The end of the cooperation with Firestone initiated Phoenix's transition from a manufacturer of rather simple, low-margin rubber and plastics products to a technology-partner of the vehicle manufacturing industries, including automobiles, commercial vehicles, trains, and airplanes. In 1973, Phoenix began to scale down its tire business. Ten years later, the company ceased its tire production completely. Instead, the company began to focus on technical rubber products with a higher profit margin. The production of rubber boots was phased out while its sports shoe business under the Palladium brand was spun off into the new subsidiary Palladium SA. Phoenix focused on manufacturing rubber parts for cars, technical hoses, large conveyor belts for the mining industry, car body parts made from molded polyurethane, rubber parts for commercial vehicles, and rubber-metal vibration damping components. In 1972, the company began to work with German car maker Mercedes-Benz on the development of the first air bags for passenger cars. Eight years later, Phoenix began the serial production of airbags. In 1987, the company won a contract to deliver waterproof sheeting for the Eurotunnel that connected France and Britain.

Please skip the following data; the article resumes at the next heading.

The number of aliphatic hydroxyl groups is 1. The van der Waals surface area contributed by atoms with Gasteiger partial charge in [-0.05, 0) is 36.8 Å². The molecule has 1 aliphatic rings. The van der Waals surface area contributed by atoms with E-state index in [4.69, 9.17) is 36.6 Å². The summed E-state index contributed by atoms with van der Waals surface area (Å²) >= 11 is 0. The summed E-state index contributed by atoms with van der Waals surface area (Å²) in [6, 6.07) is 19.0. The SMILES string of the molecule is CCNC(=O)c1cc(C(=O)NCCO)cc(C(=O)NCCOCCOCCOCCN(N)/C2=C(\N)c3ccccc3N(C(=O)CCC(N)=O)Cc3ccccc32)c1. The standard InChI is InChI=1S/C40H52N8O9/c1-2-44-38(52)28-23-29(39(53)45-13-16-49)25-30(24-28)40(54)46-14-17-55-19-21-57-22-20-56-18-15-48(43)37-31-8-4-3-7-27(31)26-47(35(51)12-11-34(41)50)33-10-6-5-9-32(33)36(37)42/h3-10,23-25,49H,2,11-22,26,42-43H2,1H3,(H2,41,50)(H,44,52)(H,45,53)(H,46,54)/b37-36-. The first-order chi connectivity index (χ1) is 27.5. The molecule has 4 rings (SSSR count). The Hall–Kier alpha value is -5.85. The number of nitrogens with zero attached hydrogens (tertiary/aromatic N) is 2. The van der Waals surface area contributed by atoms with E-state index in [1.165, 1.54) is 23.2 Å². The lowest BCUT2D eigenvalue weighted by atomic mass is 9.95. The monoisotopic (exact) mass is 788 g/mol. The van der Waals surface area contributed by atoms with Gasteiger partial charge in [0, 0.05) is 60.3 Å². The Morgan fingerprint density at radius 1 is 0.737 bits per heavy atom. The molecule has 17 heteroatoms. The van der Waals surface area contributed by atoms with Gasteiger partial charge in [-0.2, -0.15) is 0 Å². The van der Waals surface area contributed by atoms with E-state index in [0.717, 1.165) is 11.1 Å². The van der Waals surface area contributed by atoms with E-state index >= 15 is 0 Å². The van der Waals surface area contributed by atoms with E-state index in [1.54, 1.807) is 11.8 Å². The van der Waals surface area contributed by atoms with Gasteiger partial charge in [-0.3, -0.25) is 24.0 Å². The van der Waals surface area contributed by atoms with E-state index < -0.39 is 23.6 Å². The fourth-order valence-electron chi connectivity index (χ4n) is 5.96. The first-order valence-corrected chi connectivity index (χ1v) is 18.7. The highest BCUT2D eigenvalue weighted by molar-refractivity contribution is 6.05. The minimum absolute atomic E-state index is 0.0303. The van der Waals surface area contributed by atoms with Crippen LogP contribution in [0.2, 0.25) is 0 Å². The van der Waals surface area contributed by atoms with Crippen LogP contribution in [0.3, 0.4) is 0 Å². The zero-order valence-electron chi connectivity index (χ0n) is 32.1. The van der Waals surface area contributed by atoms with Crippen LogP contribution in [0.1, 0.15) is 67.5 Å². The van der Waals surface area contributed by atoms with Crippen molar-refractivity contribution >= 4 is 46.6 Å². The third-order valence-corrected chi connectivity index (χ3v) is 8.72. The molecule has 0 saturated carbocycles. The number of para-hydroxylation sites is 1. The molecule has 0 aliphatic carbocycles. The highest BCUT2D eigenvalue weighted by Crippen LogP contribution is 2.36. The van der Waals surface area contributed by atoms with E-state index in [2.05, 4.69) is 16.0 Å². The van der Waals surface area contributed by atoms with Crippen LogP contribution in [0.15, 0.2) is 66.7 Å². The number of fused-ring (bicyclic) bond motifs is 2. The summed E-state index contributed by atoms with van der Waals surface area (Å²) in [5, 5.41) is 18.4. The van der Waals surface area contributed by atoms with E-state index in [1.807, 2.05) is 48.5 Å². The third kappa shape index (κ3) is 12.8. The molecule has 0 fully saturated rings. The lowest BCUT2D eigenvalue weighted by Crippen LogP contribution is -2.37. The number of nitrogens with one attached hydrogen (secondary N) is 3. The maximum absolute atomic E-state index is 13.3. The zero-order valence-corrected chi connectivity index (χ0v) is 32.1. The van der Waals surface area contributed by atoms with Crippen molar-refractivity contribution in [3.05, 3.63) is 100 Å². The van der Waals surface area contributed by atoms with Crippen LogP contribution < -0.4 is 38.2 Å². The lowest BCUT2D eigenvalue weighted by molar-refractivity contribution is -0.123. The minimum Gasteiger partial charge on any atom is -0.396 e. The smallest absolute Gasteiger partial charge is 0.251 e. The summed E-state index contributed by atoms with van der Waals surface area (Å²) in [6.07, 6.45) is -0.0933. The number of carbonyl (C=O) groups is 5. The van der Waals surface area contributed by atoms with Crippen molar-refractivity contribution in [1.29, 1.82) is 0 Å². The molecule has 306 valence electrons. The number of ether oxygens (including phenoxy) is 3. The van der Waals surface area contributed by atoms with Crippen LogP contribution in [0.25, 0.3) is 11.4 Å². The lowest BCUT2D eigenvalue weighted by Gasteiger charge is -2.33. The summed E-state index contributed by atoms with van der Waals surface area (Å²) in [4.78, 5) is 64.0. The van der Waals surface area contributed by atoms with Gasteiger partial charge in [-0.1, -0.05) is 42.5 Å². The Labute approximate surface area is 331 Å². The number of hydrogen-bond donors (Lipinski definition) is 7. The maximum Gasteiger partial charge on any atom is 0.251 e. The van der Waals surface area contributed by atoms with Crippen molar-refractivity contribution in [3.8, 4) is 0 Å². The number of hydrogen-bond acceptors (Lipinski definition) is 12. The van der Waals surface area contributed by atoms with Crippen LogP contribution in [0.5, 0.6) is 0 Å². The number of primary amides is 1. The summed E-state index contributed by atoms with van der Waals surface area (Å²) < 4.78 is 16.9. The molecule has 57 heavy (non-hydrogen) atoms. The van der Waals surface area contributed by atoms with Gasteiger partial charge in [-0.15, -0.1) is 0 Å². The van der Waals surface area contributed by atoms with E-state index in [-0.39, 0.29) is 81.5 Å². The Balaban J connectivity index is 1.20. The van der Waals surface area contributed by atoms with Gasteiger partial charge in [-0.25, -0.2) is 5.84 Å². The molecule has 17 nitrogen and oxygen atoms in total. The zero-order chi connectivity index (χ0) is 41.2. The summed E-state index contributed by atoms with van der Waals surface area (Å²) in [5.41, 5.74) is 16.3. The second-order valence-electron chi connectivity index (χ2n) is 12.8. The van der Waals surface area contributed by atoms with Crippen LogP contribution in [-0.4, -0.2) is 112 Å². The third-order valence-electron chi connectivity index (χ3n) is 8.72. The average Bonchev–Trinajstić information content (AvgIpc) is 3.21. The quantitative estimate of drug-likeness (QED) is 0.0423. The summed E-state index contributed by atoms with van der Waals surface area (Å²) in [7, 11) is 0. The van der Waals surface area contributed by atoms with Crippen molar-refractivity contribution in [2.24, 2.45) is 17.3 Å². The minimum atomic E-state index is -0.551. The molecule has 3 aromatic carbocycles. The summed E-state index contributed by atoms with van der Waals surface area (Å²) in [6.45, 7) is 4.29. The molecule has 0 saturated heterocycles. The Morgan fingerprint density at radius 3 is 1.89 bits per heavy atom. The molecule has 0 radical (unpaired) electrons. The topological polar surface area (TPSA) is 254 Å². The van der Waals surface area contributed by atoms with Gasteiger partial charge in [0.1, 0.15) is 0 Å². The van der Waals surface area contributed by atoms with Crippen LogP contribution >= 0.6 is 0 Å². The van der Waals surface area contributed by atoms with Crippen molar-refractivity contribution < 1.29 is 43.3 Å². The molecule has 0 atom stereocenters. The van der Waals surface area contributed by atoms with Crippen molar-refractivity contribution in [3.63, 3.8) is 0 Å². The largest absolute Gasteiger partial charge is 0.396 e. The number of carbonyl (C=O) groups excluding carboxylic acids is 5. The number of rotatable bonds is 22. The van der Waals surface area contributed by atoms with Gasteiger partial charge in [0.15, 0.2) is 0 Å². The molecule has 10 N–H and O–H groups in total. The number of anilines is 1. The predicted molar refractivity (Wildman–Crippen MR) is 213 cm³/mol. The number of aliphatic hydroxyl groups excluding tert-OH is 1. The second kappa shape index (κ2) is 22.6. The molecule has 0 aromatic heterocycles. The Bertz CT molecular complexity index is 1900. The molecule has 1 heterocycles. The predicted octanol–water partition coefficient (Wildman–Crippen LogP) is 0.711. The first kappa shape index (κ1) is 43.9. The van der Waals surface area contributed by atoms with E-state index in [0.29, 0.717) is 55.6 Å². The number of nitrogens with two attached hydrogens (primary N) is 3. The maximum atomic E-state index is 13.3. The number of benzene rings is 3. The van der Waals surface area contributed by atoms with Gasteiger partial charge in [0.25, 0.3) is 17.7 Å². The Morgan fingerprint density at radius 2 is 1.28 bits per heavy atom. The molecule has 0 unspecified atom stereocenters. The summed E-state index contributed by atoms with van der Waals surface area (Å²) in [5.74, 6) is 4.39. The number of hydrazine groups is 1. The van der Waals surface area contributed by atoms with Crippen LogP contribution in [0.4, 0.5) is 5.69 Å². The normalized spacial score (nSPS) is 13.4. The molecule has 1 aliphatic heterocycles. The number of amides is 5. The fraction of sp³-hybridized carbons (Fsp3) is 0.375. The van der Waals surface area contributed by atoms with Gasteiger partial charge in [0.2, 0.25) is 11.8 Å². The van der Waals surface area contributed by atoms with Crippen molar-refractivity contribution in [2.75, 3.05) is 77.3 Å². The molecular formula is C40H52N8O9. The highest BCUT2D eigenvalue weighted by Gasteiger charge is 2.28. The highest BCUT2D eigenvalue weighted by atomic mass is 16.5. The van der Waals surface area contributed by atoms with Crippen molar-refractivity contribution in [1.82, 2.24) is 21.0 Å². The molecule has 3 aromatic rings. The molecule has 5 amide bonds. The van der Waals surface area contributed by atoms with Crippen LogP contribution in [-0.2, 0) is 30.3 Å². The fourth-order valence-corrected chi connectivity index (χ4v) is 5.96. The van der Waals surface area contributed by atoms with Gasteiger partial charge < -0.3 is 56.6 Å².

Expansion and Reorganization in the Early 1990s
From the 1950s until the late 1980s, Phoenix grew through a number of mostly national acquisitions. By 1989, the company had become Europe's eighth-largest manufacturer of rubber products. With about 6,850 employees, Phoenix generated $560 million in revenues. Roughly three-quarters of that total derived in Germany while most of the remaining sales came from Western Europe. Major car makers had become the company's single most important revenue source, contributing 57 percent of total sales. Setting its sight on the liberalized Western European market of the 1990s, Phoenix began to expand internationally. Sales subsidiaries had already been set up in Belgium, the Netherlands, the United Kingdom, and France. However, as Germany's large car makers began establishing assembly lines all over Europe, they required their suppliers to follow suit.
In 1989, Phoenix acquired a majority stake in Societa Manicotta Gomma, an Italian manufacturer of hoses for the automotive industry. In 1990, the company took over a Spanish supplier of technical rubber products for cars. In that same year, Phoenix set up two marketing subsidiaries--one in Sweden for the Scandinavian market and one in Cartered, New Jersey, to market industrial rubber products such as tunnel seals and railroad goods. In 1991, Phoenix acquired another Italian company and founded a marketing subsidiary in Austria.